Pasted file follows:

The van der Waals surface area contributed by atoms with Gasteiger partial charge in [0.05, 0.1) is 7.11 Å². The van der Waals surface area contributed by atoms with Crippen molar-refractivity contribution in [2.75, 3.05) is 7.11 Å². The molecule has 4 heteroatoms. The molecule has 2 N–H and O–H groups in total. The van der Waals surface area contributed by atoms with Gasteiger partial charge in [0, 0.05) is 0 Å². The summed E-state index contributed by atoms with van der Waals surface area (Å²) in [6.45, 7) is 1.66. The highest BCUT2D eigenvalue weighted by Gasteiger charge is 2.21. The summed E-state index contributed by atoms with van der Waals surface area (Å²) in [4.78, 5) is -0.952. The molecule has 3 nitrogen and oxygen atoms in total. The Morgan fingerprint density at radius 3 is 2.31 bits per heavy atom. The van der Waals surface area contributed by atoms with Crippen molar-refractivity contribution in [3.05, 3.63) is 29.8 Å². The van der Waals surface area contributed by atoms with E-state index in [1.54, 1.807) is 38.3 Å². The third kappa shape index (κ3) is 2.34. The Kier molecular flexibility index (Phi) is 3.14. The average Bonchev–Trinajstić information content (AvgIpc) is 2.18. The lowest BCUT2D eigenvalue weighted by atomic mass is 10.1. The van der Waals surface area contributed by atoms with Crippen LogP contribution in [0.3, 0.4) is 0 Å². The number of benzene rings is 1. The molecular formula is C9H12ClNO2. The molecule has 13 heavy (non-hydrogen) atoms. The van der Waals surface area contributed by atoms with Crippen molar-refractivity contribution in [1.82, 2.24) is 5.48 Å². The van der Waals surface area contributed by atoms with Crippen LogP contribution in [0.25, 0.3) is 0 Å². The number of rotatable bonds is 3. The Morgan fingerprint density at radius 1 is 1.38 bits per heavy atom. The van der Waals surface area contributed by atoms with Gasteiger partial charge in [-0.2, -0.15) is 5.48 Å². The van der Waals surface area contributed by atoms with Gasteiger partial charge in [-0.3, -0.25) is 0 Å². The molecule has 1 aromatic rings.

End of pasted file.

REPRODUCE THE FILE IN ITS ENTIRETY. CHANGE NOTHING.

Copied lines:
The van der Waals surface area contributed by atoms with Gasteiger partial charge in [0.05, 0.1) is 7.11 Å². The van der Waals surface area contributed by atoms with Crippen molar-refractivity contribution in [2.75, 3.05) is 7.11 Å². The molecule has 4 heteroatoms. The molecule has 2 N–H and O–H groups in total. The van der Waals surface area contributed by atoms with Gasteiger partial charge in [0, 0.05) is 0 Å². The summed E-state index contributed by atoms with van der Waals surface area (Å²) in [6.45, 7) is 1.66. The highest BCUT2D eigenvalue weighted by Gasteiger charge is 2.21. The summed E-state index contributed by atoms with van der Waals surface area (Å²) in [4.78, 5) is -0.952. The molecule has 3 nitrogen and oxygen atoms in total. The Morgan fingerprint density at radius 3 is 2.31 bits per heavy atom. The van der Waals surface area contributed by atoms with Crippen molar-refractivity contribution in [3.05, 3.63) is 29.8 Å². The van der Waals surface area contributed by atoms with E-state index in [1.54, 1.807) is 38.3 Å². The third kappa shape index (κ3) is 2.34. The Kier molecular flexibility index (Phi) is 3.14. The average Bonchev–Trinajstić information content (AvgIpc) is 2.18. The lowest BCUT2D eigenvalue weighted by atomic mass is 10.1. The van der Waals surface area contributed by atoms with Crippen LogP contribution in [0.3, 0.4) is 0 Å². The number of benzene rings is 1. The molecular formula is C9H12ClNO2. The molecule has 13 heavy (non-hydrogen) atoms. The van der Waals surface area contributed by atoms with Crippen molar-refractivity contribution in [1.82, 2.24) is 5.48 Å². The van der Waals surface area contributed by atoms with Crippen LogP contribution in [0.25, 0.3) is 0 Å². The number of rotatable bonds is 3. The Morgan fingerprint density at radius 1 is 1.38 bits per heavy atom. The van der Waals surface area contributed by atoms with Gasteiger partial charge in [-0.2, -0.15) is 5.48 Å². The van der Waals surface area contributed by atoms with Gasteiger partial charge in [-0.3, -0.25) is 0 Å². The molecule has 1 aromatic rings.